Performance based salary increase calculator (FREE)
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Performance based salary increase calculator (FREE)

Calculate the costs of performance based salary increases and create budgets for your whole organisation

Intro

Implementing a pay-for-performance system can boost employee motivation by tying pay to achievements. However, to make it work effectively, an organisation needs to carefully define metrics, communicate openly, and foster a culture that values excellence and fairness.

Without clear performance measurements and rewards, all of the benefits that come with pay transparency simply won't materialise. It’s critical to combine performance metrics that directly connect to rewards and consistently monitoring progress, so that employees can gain a clearer understanding of how their work impacts outcomes. By having these mechanisms and processes in place it will also relieve managers from subjective assessments during performance and pay reviews.

You can pay for performance in two ways

1. Merit based salary increases

  • Rewarding individual employee performance by increasing their base salary in two ways:
    1. This could be linked to a promotion i.e. move from Level 1 to Level 2
    2. This could be linked to moving within a level i.e. moving from ‘New’ to ‘Established’ within a salary band. This isn’t a promotion.

2. Performance bonuses

  • A bonus amount tied to the individuals performance (team and company performance may also be taken into consideration).
  • This is NOT an increase in employees base pay.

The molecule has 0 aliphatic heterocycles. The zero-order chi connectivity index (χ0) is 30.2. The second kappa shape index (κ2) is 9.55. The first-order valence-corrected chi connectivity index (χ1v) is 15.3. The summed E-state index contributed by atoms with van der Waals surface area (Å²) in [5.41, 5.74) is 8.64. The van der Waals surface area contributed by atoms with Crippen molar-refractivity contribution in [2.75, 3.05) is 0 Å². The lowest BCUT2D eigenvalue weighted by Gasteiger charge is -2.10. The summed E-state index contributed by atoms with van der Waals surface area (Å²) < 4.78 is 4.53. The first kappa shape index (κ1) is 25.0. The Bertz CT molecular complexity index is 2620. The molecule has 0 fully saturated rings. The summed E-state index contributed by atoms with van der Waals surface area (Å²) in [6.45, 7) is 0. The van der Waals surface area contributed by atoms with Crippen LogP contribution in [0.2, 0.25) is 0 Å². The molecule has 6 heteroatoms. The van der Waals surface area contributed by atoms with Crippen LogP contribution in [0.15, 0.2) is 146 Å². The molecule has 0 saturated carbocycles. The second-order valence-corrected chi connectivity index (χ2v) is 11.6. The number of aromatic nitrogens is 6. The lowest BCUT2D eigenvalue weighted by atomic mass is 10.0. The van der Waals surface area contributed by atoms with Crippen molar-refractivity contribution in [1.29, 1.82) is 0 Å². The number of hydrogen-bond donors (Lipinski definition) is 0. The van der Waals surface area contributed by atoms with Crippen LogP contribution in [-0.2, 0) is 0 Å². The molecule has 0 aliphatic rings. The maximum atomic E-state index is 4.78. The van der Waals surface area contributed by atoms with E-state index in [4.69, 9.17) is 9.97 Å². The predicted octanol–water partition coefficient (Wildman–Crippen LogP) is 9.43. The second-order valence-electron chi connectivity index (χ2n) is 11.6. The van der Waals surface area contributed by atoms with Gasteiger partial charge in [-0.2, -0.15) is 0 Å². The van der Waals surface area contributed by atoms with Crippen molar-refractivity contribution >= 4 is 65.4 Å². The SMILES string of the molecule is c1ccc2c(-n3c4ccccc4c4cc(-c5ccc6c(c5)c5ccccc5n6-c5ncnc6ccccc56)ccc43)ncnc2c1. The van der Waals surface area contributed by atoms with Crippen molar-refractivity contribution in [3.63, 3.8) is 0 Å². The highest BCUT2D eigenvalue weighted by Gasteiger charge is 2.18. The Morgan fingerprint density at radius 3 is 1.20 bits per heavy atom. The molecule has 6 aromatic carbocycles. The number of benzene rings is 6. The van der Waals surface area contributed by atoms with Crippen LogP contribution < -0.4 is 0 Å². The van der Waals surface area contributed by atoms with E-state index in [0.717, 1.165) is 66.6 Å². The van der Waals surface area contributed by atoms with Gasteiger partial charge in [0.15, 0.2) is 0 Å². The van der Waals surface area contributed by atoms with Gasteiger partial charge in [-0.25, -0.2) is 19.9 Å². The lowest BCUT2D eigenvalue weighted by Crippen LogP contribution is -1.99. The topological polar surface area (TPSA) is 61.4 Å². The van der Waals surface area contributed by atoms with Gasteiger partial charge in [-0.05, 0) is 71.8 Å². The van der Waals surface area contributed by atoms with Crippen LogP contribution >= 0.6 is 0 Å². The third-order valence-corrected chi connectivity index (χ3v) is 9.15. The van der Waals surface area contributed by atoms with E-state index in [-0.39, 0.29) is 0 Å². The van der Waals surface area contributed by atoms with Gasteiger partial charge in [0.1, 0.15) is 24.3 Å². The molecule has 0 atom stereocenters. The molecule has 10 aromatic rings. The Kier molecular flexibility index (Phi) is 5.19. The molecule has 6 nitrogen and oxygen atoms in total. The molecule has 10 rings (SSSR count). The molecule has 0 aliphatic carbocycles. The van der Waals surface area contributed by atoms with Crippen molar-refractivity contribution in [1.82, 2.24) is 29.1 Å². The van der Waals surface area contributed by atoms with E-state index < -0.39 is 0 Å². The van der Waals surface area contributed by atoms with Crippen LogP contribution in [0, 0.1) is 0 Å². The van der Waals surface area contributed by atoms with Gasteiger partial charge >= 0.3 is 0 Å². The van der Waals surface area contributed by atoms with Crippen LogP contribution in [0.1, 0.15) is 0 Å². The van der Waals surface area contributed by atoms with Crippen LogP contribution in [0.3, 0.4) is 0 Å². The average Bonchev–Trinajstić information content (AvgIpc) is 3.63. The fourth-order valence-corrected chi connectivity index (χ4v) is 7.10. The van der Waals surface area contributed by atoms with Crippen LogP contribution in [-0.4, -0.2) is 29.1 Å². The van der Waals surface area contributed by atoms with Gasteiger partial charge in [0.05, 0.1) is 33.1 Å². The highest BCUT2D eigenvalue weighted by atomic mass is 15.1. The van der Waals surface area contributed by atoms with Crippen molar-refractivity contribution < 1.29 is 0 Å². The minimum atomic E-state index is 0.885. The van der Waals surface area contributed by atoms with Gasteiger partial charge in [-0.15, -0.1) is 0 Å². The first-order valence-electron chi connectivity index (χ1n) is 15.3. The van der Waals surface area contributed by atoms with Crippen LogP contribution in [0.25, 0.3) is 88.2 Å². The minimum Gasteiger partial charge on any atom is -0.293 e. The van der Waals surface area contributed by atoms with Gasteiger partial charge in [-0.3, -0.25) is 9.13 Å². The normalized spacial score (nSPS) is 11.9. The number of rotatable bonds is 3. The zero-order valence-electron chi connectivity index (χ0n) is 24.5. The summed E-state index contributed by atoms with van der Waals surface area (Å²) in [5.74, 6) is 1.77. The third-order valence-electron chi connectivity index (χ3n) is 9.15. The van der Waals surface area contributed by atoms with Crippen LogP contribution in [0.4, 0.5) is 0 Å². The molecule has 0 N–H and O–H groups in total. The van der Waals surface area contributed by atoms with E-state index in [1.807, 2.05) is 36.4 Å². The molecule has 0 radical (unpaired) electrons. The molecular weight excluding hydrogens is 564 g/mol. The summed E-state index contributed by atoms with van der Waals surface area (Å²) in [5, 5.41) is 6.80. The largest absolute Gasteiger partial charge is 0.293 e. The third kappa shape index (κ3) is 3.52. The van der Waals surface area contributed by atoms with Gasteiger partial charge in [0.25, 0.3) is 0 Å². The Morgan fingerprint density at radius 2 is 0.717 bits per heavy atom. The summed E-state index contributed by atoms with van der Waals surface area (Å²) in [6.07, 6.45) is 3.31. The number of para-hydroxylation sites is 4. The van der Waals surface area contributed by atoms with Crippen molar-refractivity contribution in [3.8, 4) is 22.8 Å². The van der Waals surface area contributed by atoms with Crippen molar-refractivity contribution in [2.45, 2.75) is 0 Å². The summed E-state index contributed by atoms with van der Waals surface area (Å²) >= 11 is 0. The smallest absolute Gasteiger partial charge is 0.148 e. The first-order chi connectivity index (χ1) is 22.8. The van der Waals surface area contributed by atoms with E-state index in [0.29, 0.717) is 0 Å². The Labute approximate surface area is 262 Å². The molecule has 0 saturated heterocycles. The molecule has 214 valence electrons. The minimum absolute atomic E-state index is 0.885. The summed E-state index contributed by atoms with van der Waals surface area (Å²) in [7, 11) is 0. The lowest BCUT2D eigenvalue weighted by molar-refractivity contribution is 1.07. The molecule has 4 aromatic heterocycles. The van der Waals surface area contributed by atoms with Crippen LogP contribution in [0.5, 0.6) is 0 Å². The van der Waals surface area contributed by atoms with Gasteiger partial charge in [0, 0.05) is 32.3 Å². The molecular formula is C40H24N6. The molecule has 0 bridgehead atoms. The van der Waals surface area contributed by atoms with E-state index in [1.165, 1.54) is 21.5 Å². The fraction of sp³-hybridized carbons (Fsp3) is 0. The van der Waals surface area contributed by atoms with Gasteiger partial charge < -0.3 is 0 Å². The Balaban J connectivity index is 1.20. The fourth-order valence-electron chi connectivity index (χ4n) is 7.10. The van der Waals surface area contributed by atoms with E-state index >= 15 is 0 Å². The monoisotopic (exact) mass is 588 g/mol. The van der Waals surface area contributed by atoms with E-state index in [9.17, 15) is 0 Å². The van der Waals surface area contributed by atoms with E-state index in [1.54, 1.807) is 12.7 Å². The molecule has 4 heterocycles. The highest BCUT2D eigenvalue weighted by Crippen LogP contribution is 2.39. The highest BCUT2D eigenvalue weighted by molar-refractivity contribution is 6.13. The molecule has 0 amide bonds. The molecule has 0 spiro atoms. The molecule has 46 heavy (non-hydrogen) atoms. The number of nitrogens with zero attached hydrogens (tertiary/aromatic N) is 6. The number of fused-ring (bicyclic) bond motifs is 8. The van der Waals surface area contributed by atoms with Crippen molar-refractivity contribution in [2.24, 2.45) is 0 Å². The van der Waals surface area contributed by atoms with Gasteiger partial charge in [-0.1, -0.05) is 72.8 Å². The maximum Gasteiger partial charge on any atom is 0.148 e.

• This calculator is not designed for performance bonuses, and they are not discussed on this page.

What do you need for a successful pay-for-performance model?

An accurate, objective, reliable, and credible performance-appraisal program is the foundation of a successful pay for performance program. Like all things it relies on trust, needing openness and candidness, providing employees with the right amount of information on how it works.

Definitions of performance

These will vary between organisations, but will typically look like the below:

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Performance = Competencies + Delivery + Behaviour
  1. Competencies: How you are developing against the expectations and skills at your current level and if applicable the level above.
  2. Delivery: What output are you delivering. Objective and target accomplishments (informed by OKRs, budget targets, and individual goals).
  3. Behaviour: Evaluation against your core company values. How you are going about your work.
  • How are you going to measure and compare people?
    • Can you distinguish high and low performers?
    • How will you calibrate on what good looks like to make sure the process is fair and unbiased?
  • How will you ensure that your measures of performance will be objective not subjective?
  • What type of rating scale and system will you use?
  • You’ll need to train managers on how to;
    • Plan performance that links individual efforts with business plans and strategies
    • Measure and evaluate performance fairly and consistently
    • Provide feedback
    • Use merit matrix
    • Communicate assessment of performance and the allocation of rewards to employees
Decide the increase for each level of performance
  • How large a difference between high and low performers?
  • Should low performers be paid an increase?
  • Should average performers be paid an increase?
  • What about existing differences in pay distribution i.e. where someone is in the salary band?
  • What minimum tenure is required to be eligible?
  • Can someone receive more than one raise per year?